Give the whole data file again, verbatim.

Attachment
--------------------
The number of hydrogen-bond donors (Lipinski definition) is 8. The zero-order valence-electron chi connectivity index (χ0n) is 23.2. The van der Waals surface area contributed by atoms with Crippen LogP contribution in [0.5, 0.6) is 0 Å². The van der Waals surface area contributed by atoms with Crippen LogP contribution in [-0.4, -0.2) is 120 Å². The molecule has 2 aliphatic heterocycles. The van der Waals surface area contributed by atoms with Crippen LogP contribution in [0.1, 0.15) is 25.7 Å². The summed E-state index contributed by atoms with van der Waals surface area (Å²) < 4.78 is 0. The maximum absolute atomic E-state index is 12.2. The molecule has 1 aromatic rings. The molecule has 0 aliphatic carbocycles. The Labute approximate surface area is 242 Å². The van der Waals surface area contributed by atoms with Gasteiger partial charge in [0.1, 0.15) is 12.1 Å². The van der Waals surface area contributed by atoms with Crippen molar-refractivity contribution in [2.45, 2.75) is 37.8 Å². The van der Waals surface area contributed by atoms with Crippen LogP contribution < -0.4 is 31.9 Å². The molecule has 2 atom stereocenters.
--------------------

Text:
The number of hydrogen-bond donors (Lipinski definition) is 8. The zero-order valence-electron chi connectivity index (χ0n) is 23.2. The van der Waals surface area contributed by atoms with Crippen LogP contribution in [0.5, 0.6) is 0 Å². The van der Waals surface area contributed by atoms with Crippen LogP contribution in [-0.4, -0.2) is 120 Å². The molecule has 2 aliphatic heterocycles. The van der Waals surface area contributed by atoms with Crippen LogP contribution in [0.1, 0.15) is 25.7 Å². The summed E-state index contributed by atoms with van der Waals surface area (Å²) < 4.78 is 0. The maximum absolute atomic E-state index is 12.2. The molecule has 1 aromatic rings. The molecule has 0 aliphatic carbocycles. The Labute approximate surface area is 242 Å². The van der Waals surface area contributed by atoms with Gasteiger partial charge in [0.1, 0.15) is 12.1 Å². The van der Waals surface area contributed by atoms with Crippen molar-refractivity contribution in [2.45, 2.75) is 37.8 Å². The van der Waals surface area contributed by atoms with Crippen LogP contribution < -0.4 is 31.9 Å². The molecule has 2 atom stereocenters.